King County Scores Well in Farmland Protection Study

American Farmland Trust praises aspects of county’s programs, but says more can be done, and warns of farmland loss throughout the Puget Sound region.


King County gets the second-highest grade in a new study on the effectiveness of farmland protection programs in the 12-county Puget Sound region. But there is still room for improvement, according to authors of the report, and the overall news for the Puget Sound is still alarming.

More than 800,000 acres of Puget Sound farmland have disappeared to urban sprawl since 1950, according to “Losing Ground: An Evaluation of County Farmland Protection Programs in the Puget Sound Basin,” the survey conducted by American Farmland Trust. The remaining 600,000 acres remain at risk, the study concludes, mainly to development pressures, and county governments overall get a “passing” grade.

“King, Whatcom, and Skagit Counties lead the region in their efforts to protect farmland and are good models for other Puget Sound communities,” Dennis Canty, Pacific Northwest director of American Farmland Trust, said in a press release. “However, even these counties are overwhelmed by their high rates of growth and continue to lose farmland at an alarming rate.”

King County scored 91 out of 130 possible points in the survey, rating highly for its Farmland Protection Program, a $50 million farmland protection initiative passed by county voters in 1979, and which has protected 13,200 acres of farmland to date. The county also scored well on economic development efforts, through its Agriculture Program (including Puget Sound Fresh), while getting mixed scores on regulation and tax relief.

Here in Woodinville, most of the Sammamish River Valley is protected by the county’s farmland program. and long-time agriculture advocate for protecting the valley’s farmland, said agricultural lands and the history of the land is what defined Woodinville.

“It is the river and the abundance of the land that first sustained the native inhabitants and later the first settlers,” he wrote in an email to Patch. “Without our agricultural lands there would be little definition of Woodinville from our neighboring communities.”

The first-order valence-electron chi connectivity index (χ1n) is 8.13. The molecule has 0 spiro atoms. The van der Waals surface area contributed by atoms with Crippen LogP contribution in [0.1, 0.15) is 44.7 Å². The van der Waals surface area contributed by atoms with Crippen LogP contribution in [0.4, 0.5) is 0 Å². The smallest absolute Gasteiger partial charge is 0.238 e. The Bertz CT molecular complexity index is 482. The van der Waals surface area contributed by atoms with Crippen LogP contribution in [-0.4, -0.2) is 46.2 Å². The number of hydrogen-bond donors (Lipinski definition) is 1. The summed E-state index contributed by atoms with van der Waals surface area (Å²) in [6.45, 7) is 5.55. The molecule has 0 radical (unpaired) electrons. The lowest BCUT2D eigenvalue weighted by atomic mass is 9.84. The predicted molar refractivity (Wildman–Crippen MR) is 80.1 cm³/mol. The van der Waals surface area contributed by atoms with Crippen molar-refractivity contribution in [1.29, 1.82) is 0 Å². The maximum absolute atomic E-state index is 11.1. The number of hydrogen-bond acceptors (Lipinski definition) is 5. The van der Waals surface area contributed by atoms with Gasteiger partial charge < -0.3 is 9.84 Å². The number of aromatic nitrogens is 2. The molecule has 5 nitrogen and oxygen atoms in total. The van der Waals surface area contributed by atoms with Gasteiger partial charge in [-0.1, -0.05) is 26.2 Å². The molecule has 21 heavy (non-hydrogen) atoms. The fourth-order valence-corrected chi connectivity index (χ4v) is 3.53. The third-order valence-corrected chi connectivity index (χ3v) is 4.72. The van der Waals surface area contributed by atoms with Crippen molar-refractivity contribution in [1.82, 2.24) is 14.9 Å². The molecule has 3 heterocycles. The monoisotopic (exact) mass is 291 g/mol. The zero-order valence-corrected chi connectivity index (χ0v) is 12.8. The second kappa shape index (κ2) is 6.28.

Quigley points out that the surge in wine industry in Woodinville helps educate people on the importance of protecting farmland. “We understand that the agricultural lands of eastern Washington produce the grapes, and so much more. How very fitting that the 'storefront' for so much of that agricultural richness is here [in Woodinville] where the agricultural land has been preserved.”

Protecting farmland is not just a local issue but of universal concern, he added. “People everywhere have a connection to the soils of the earth,” he said. “Take away the soils and we lose our ability to survive. The importance of protecting farmland is not solely a King County challenge, it is a global challenge.”

Other counties surveyed include Clallam (33 points), Island (43), Jefferson (56), Kitsap (29), Mason (36), Pierce (57), San Juan (79), Skagit (102), Snohomish (76), Thurston (56) and Whatcom (84).

Despite the protections in place, the study says King County lost 2,972 acres of farmland to development from 1997 to 2007, and more than 104,000 acres since 1950. About 1,790 farms and 74,000 acres of farmland remain in King County, according to the study, which surveyed numerous governmental sources to create its scorecards.

Canty was quoted as telling Crosscut that Woodinville and Bothell are examples of areas that were once primarily agricultural before losing farmland to development.

“Farmland loss is not just about land,” Canty said in the press release. “It’s about protecting the farmers who hold rural communities together, wildlife habitat, water quality, flood control, and healthy local food grown sustainability by farmers we know. There is too much at stake to allow Puget Sound farmland to continue to fall through the cracks.”

The current economic downturn, which results in less development pressure, is actually an ideal time to strengthen farmland protections, Canty said. The report recommends improvements that include protecting all viable farmland in agricultural zones, increasing minimum lot sizes, and purchasing development rights for critical parcels and blocks of farmland.

Officials from the highest-scoring counties (Skagit, Whatcom, and King) will be presented with awards during their upcoming Board of County Commissioners meetings. 


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